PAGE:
Hadassah: One Night With the King by Tommy Tenney and Mark Andrew Olsen

Book reviews are subjective. I tend to rate books not according to how “perfect” they are, seem to be, or are said to be in general but rather to how perfect they are to me.

Hadassah: One Night with the King by Tommy Tenney and Mark Andrew Olsen

My rating: 4 of 5 stars

(Click the title to find the book description/blurb.)

Perhaps a young Jewish woman, a peasant from Susa, should have been the most unlikely possibility, the most unlikely candidate to be the next Queen of Persia. Nevertheless, her ascension to the throne turns out to be a timely rise to meet impending danger in Hadassah: One Night With the King by authors Tommy Tenney and Mark Andrew Olsen.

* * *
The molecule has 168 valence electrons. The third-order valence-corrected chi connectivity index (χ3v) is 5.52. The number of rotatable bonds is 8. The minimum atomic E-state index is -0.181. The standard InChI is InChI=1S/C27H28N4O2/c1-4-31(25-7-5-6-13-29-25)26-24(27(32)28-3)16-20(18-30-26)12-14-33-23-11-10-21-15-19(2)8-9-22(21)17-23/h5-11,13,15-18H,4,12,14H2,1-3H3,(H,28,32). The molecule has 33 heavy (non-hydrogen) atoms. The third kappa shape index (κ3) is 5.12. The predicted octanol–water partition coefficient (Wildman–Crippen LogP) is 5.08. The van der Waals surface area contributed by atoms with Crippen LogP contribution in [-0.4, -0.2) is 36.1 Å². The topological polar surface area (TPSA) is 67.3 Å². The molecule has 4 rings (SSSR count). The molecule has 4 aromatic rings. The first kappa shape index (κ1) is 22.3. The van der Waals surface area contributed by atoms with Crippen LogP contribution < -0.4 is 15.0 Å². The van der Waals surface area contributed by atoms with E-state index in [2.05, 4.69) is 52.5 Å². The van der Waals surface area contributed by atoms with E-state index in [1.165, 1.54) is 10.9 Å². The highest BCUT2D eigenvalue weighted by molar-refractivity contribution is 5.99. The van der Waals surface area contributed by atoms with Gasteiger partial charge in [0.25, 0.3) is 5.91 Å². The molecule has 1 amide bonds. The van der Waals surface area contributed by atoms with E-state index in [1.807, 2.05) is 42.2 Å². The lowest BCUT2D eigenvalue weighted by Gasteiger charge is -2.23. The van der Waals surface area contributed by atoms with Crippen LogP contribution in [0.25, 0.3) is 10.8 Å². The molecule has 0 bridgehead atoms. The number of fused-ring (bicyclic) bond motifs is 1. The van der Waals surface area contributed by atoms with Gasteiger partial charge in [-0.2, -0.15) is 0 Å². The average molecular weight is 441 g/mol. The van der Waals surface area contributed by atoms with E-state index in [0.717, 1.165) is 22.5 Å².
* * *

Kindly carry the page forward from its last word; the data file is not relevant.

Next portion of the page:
The first time I read this book over a decade ago, it became one of my all-time favorites. The flawed heroine’s journey in this novel that’s part thriller, part fictional memoir based on the biblical book of Esther was a needed balm for me during a dark season in my life.

Reading the novel for the second time years later, I again have found it to be a rich, nuanced, violent, poignant, deftly written story. It has so much of what makes historical/period reads engrossing to me. And Tenney’s intent stands out in the spiritually driven metaphors that speak to close relationship with a King.

Even so, the metaphors will never make a hero out of the cruel, vulnerable, weary, changeable man of excess and war, Xerxes. And despite what Hadassah/Esther comes to feel for the king, this novel isn’t a romance.